Hoarding Can Be a Deadly Business

Posted on September 7, 2013

If parting with possessions is a serious problem, you can now be officially diagnosed with hoarding disorder.

Stuff, stuff and more stuff. Many of us love to buy and keep things, even when the items are not useful. About 70 percent of children amass collections of favored objects, such as coins, dolls or baseball cards; many adults do the same. People often regard possessions as extensions of themselves and become attached to them accordingly.

Yet in rare cases, the habit of gathering and retaining things reaches unhealthy extremes, culminating in hoarding disorder, a condition that is poorly understood. Many laypeople believe that clinical hoarders are too lazy to discard their junk or that they enjoy living with it. Neither of those assumptions appears to be true. Moreover, most experts have long assumed that extreme hoarding is a variant of obsessive-compulsive disorder (OCD), even though most recent research suggests otherwise. Instead the ailment may stem from an exaggerated version of a basically adaptive tendency to accumulate materials that are important to us.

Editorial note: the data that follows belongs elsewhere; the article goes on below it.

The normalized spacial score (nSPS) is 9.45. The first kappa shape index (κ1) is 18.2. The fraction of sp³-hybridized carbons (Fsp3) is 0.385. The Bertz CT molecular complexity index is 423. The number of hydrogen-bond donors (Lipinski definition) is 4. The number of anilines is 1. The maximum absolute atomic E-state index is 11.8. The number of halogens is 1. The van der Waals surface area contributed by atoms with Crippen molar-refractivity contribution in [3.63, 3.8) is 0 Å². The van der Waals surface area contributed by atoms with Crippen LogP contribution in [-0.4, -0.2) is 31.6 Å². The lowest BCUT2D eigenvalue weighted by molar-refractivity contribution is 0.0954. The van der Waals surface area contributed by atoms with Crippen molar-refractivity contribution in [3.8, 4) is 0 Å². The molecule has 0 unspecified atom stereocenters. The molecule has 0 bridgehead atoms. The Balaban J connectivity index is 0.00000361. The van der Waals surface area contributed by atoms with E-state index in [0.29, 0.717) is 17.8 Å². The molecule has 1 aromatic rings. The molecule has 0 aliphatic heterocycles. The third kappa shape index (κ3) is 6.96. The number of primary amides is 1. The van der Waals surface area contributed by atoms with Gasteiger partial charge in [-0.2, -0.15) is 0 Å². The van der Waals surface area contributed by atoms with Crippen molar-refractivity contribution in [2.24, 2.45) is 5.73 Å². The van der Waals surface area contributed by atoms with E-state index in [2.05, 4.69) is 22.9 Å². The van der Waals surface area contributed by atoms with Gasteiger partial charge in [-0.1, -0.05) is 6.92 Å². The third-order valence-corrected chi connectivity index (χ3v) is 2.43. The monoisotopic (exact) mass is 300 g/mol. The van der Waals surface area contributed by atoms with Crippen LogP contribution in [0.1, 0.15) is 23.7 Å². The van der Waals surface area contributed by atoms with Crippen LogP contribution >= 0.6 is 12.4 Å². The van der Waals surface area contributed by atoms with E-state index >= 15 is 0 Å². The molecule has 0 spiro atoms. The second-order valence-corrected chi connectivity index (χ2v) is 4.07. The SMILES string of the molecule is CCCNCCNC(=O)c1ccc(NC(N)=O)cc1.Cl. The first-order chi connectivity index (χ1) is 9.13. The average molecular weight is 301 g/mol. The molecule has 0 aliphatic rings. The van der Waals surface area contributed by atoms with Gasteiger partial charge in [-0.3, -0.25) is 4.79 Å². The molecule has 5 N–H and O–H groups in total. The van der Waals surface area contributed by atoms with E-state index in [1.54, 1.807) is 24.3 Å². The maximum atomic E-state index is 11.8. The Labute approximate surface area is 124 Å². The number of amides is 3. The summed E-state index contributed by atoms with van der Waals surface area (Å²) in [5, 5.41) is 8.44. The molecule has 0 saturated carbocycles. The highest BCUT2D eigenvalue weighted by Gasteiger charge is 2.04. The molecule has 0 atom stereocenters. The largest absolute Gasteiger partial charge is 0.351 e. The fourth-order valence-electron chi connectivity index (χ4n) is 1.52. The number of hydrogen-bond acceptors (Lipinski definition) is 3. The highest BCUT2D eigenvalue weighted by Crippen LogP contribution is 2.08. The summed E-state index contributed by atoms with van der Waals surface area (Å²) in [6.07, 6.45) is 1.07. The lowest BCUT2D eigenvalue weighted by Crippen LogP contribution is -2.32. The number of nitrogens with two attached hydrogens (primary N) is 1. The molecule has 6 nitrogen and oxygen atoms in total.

In recognition of these differences, the fifth edition of the American Psychiatric Association's diagnostic manual (DSM-5), published this past May, for the first time included pathological hoarding as a distinct condition.

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Source material from Scientific American


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